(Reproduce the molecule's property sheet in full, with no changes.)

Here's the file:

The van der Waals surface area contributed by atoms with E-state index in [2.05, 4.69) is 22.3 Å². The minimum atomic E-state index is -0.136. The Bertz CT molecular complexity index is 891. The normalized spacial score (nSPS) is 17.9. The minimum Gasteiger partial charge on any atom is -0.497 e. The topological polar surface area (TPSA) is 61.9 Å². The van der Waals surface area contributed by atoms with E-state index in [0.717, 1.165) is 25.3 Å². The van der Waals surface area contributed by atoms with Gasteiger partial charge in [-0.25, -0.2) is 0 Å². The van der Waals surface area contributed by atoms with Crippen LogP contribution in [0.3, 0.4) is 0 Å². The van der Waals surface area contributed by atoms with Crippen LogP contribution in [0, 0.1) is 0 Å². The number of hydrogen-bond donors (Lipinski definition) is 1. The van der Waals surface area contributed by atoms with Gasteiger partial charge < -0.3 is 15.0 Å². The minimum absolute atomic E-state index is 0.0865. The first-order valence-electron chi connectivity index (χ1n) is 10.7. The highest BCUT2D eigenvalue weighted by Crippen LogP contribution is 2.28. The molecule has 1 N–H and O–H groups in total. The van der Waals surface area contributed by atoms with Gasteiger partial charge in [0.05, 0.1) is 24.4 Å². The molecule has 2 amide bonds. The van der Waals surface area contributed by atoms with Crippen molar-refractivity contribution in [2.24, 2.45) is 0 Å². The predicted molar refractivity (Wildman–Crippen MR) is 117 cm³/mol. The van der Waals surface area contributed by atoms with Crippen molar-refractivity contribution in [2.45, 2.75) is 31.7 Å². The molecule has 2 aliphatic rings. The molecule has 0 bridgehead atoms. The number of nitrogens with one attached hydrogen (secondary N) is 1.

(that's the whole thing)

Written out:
The van der Waals surface area contributed by atoms with E-state index in [2.05, 4.69) is 22.3 Å². The minimum atomic E-state index is -0.136. The Bertz CT molecular complexity index is 891. The normalized spacial score (nSPS) is 17.9. The minimum Gasteiger partial charge on any atom is -0.497 e. The topological polar surface area (TPSA) is 61.9 Å². The van der Waals surface area contributed by atoms with E-state index in [0.717, 1.165) is 25.3 Å². The van der Waals surface area contributed by atoms with Gasteiger partial charge in [-0.25, -0.2) is 0 Å². The van der Waals surface area contributed by atoms with Crippen LogP contribution in [0.3, 0.4) is 0 Å². The van der Waals surface area contributed by atoms with Crippen LogP contribution in [0, 0.1) is 0 Å². The number of hydrogen-bond donors (Lipinski definition) is 1. The van der Waals surface area contributed by atoms with Gasteiger partial charge < -0.3 is 15.0 Å². The minimum absolute atomic E-state index is 0.0865. The first-order valence-electron chi connectivity index (χ1n) is 10.7. The highest BCUT2D eigenvalue weighted by Crippen LogP contribution is 2.28. The molecule has 1 N–H and O–H groups in total. The van der Waals surface area contributed by atoms with Gasteiger partial charge in [0.05, 0.1) is 24.4 Å². The molecule has 2 amide bonds. The van der Waals surface area contributed by atoms with Crippen molar-refractivity contribution in [2.24, 2.45) is 0 Å². The predicted molar refractivity (Wildman–Crippen MR) is 117 cm³/mol. The van der Waals surface area contributed by atoms with Crippen molar-refractivity contribution in [2.45, 2.75) is 31.7 Å². The molecule has 2 aliphatic rings. The molecule has 0 bridgehead atoms. The number of nitrogens with one attached hydrogen (secondary N) is 1.